More documentation and printable parts available at Github.

Piece (image) n File name Notes/Details
1 Big_gear_gregs_hex.stl 1 per printer
M8 nut must be inserted in the hole
2 Plunge.stl 1 per printer
Must be completely flat (no warping!)
3 AJGW_GearsHering_Small.stl 1 per printer
M3 nut must be inserted inside, aligned with the hole for the bolt to block the motor shaft
May require filing the inner part to fit in the motor shaft
4 internal_gear.stl 1 per printer
5 Base_support.stl 1 per printer
Remove support and open holes
6 Spring_press.stl 1 per printer
M3 nut must be inserted inside

An interactive 3D model of the complete assembled extruder can be consulted online:

To be able to work with the new extruder in any printer, we need to obtain some basic data from the mechanical transmission, to obtain the steps per unit. This is a parameter present in all the axis or a normal 3D printer that works with stepper motors. It represents how much must rotate the stepper motor to obtain a movement of 1 mm at the end of the transmission. For example, when the x, y or z-axis moves 1 mm. This number can be calculated following the movement of the mechanical parts connected to the motor. In our case, the motor (which rotates 1.8◦per step) moves solidary with a small herringbone (double helical) gear [Piece 3].

Then a reduction system transforms this movement into a smaller rotation, but with higher torque. Solidary to this big herringbone gear [Piece 1], is a pinion [Piece 4] that translates the rotational movement to a linear one, thanks to a pinion-rack system. This rack [Piece 2] will act as the plunge that will press the syringe.

Therefore, this is the final element of the transmission, the one that should move 1 mm. The calculations required to obtain the number of steps that the motor must rotate to achieve this movement (steps_per_unit) are reflected in the next image.

Transmision movement scheme to calculate the ’steps per unit’ for the extruder motor. It may change for other printers microstepping.

Firmware adaptation – MARLIN

Marlin is composed of many files and libraries. In our case, we only need to use a Marlin adapted to our printer model, and made some changes at ’Configuration.h’.

  1. #define TEMP_SENSOR_0 998

    This will tell the printer that the current temperature of the extruder is 25 ◦C always. This is necessary to print, as we do not use the heating, neither the temperature sensor of the extruder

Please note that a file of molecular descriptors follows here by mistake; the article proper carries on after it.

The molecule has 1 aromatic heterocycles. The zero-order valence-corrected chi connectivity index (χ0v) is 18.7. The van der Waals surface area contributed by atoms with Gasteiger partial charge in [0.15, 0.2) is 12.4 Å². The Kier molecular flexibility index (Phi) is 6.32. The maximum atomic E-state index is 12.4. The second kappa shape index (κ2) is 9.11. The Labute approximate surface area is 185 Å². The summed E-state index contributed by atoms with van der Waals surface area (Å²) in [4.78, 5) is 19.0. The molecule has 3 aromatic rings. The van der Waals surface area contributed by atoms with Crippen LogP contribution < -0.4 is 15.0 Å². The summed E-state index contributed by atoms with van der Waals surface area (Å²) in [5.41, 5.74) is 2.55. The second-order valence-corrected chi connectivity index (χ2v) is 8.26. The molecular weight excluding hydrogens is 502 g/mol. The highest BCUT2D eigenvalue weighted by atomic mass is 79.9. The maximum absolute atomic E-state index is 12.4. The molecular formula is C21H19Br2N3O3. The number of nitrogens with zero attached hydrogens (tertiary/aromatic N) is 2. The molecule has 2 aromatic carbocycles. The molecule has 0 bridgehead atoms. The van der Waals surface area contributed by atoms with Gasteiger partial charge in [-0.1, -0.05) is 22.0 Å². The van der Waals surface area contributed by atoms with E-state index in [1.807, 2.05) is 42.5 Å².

2. #define EXTRUDE_MINTEMP 20

    To remove the limitation of printing only over 170 ◦C, that is normally preinstalled in the printers.

  3. #define INVERT_E0_DIR false

    Only when necessary, if the extruder is moving in the opposite direction. Also the connector can be turned.

  4. #define DEFAULT_AXIS_STEPS_PER_UNIT (x,y,z, E)

    Where (x,y,z) is given by default depending on the printer model, and E is changed to 352* to set up the correct volume deposition. This number is given by the movement translation from the rotating advance of the stepper motor to the linear movement of the plunge that press the syringe with the paste, as explained in the figure above.

    *This number can change if another microstepping relation is used by the printer electronics board.

  5. #define Z_RAISE_BEFORE_HOMING n

    Where ‘n’ can be 20 (mm). It is used to avoid collision, if transwells or any other recipient is used for bioprinting. This can also be changed at ’Start G-Code’ inside the slicing software.

Slicing program (e.g.: Cura)

This annex will describe the configuration required in the slicing software (Cura, Ultimaker) to generate the trajectories (.gcodes) and deposit the the correct volume of paste. In the first place, we need to access the printer settings menu and change the configuration of the ’compatible filament diameter’ to 18 mm, which is normally the diameter of the 10 cc cartridge/syringe. Then, at the Filament menu, we introduce again this number (18 mm) where the size of the filament plastic used is normally configured. We need to change also the temperature required for the thermoplastic melting to the 25◦C, and configure the temperature of the hot base if required.

In the printing menu configuration we need to check also some submenus:

Filament diameter: The cartridge diameter, which along with the mm extruded, gives us the volume of material that enters the system. In our case, the Nordson cartridges are set to 18 mm.
Bed temperature: 37◦C, if cells are present.
Layer height: 65% of the nozzle/needle tip diameter.
Retraction: Disabled, to avoid the introduction of air inside the cartridges